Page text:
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Wednesday, September 25, 2013

María Zambrano

I have just stumbled across the work of María Zambrano, the Spanish philosopher and sometime poet who died in 1991.

Zambrano is interesting because she read and was influenced by Guénon in the 1930s and 1940s, during a period when Traditionalism seems otherwise to have had little impact on the Spanish-speaking world, and because she was herself a leftist--the daughter of a member of Socialist Workers Group, the wife of a diplomat of the Spanish Republic that lost the Civil War to Franco, who returned to Spain precisely because the war seemed lost, who left Spain for exile as Barcelona was about to fall to the Nationalists, not to return until 1984. Finally, she is interesting because she was a woman--there have been female Traditionalists, but all the major figures and writers have been male.

Zambrano is in fact so unusual in Traditionalist terms that a careful examination of her relationship with Guénon's work is required. There seems to be general agreement that she was a perennialist and that Guénon was important to her, and that the mystical is central to her work, but she of course had many other sources, from Plotinus to the Spanish tradition, in which some include Ibn Arabi. Zambrano was also involved with the circles around Eranos. Some of these issues are examined by Adele Ricciotti in "Método y simbología en la razón poética de María Zambrano,"Annales Universitatis Mariae Curie-Skłodowska 36, 1 (2011), pp. 27-39. But more work is needed.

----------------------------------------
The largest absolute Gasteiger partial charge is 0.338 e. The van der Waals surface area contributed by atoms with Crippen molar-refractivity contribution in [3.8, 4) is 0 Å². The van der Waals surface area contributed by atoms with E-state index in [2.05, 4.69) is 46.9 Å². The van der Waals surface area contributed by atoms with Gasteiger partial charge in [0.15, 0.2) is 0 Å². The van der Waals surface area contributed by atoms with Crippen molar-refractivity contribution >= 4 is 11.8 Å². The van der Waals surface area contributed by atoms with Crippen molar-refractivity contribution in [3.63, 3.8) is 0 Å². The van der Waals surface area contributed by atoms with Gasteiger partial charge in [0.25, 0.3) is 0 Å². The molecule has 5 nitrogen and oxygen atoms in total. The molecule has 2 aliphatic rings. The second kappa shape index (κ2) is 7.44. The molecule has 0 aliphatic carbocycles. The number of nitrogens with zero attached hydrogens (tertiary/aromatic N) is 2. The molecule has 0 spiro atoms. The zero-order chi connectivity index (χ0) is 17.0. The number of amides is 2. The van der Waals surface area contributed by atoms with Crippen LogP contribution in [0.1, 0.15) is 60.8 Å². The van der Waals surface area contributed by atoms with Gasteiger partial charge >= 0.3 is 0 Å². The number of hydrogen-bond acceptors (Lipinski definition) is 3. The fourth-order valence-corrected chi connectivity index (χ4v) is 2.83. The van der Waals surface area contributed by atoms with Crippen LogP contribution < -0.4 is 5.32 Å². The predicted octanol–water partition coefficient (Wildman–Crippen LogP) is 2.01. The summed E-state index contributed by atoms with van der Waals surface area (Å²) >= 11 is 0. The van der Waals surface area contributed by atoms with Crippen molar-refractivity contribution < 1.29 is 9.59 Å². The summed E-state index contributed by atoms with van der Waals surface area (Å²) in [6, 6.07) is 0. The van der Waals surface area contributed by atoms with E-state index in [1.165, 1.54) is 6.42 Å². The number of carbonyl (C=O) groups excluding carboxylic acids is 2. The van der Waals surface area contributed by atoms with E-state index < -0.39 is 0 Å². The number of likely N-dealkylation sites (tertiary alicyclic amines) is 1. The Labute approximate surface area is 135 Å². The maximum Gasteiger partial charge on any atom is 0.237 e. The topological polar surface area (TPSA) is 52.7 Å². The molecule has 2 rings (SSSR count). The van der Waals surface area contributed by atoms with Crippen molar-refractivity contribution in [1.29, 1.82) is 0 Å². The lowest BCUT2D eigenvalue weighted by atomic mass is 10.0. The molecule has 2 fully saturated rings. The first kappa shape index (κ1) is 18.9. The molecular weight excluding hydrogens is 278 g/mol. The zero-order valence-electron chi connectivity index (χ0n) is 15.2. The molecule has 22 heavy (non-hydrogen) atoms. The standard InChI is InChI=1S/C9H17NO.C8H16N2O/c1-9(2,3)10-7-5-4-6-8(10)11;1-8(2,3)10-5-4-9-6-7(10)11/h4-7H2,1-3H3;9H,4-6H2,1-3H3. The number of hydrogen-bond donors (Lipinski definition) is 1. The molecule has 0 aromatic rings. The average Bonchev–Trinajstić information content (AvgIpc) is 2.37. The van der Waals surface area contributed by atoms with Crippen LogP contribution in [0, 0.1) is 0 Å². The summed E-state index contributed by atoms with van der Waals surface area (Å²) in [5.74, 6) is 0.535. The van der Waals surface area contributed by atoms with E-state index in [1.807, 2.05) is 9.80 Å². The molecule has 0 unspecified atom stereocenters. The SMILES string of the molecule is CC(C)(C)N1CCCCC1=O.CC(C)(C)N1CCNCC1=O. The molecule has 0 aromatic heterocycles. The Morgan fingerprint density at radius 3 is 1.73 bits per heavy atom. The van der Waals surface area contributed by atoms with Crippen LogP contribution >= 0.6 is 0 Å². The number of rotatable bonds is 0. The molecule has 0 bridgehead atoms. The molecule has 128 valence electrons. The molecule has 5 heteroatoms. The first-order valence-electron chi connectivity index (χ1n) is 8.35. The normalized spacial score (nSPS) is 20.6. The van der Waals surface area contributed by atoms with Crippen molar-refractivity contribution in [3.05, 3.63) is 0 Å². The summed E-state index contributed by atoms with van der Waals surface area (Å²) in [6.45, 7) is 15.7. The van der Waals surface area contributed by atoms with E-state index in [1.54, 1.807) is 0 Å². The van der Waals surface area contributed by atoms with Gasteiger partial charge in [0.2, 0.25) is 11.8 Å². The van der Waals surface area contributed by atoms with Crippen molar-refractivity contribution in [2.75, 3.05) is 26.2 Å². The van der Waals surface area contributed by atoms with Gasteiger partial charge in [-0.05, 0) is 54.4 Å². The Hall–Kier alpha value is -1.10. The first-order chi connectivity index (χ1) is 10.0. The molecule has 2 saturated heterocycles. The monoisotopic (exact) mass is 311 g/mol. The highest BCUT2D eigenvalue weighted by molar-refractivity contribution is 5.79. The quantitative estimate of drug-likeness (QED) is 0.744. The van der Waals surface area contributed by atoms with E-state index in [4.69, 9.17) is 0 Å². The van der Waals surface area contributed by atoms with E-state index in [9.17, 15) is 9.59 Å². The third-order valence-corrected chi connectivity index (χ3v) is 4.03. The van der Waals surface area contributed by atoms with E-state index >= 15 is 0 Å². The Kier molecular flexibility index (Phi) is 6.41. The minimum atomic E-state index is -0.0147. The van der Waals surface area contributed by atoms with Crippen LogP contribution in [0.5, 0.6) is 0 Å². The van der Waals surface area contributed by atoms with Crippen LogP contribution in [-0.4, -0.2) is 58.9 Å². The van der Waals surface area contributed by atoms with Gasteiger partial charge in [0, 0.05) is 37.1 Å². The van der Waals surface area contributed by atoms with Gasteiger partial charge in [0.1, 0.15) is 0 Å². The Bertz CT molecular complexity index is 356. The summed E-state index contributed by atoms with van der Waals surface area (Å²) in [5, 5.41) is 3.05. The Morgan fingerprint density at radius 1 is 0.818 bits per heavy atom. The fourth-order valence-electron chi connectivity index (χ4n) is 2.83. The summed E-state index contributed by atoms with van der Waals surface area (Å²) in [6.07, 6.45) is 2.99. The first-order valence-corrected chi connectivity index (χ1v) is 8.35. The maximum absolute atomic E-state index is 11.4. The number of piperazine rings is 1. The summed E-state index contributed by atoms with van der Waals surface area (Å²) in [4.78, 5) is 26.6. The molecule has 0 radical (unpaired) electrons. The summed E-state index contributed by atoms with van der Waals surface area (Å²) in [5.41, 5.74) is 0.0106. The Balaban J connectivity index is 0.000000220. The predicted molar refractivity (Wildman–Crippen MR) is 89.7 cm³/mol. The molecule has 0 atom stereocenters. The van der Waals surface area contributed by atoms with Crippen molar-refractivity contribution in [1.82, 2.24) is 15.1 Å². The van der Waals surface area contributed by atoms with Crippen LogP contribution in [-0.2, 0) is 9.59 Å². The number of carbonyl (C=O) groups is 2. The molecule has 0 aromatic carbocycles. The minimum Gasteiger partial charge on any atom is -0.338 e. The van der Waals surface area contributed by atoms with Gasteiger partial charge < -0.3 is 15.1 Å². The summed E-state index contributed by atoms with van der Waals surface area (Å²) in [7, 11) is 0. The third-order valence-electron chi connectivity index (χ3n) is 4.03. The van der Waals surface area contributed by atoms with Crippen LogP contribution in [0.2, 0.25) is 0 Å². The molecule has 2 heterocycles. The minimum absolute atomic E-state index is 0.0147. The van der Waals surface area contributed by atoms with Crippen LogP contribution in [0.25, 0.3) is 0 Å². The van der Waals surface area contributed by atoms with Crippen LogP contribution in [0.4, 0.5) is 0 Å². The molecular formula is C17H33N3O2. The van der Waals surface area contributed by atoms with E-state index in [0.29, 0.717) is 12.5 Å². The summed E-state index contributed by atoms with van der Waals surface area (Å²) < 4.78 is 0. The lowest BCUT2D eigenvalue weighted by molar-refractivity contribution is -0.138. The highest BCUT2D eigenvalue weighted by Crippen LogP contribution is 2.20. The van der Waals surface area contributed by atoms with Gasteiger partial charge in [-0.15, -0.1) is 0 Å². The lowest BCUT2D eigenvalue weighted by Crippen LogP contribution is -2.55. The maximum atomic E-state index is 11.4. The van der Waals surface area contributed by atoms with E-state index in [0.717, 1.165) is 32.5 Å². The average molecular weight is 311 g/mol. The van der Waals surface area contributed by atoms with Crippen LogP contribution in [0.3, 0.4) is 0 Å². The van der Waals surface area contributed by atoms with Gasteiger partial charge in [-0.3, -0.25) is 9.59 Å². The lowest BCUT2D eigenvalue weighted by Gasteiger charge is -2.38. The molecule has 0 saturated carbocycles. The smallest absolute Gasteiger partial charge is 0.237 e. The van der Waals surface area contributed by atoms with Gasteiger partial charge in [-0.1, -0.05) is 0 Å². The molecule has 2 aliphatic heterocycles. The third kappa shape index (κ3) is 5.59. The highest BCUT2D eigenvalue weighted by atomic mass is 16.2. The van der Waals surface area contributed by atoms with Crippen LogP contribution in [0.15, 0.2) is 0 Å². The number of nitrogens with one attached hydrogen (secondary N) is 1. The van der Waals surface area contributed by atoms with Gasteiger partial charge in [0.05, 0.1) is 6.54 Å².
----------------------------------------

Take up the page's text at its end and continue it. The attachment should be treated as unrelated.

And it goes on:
For those who know Spanish,  a beautiful reading of a beautiful passage from Zambrano's Claros del Bosque (1977) is to be found on YouTube.


1 comment:

Revolt of the masses said...

Did she refer to José Ortega y Gasset in some of her works? Evola quotes Ortega in Ride the tiger and Ortega himself has obviously read Guénon, hasn't he?

Maybe there's some sort of connection between a broader anti-authoritarian milieu within Spain during that time and the critique of political mass movements - whether Marxist, democratic or Fascist - within the framework of Traditionalism. Hence, a person like Evola regarded specific parts of Ortega's writings to be interesting, and people like Ortega and Zambrano may have found Guénon to be interesting (at least his esoteric writings, but that is on the other hand a different phenomenon than political mass movements).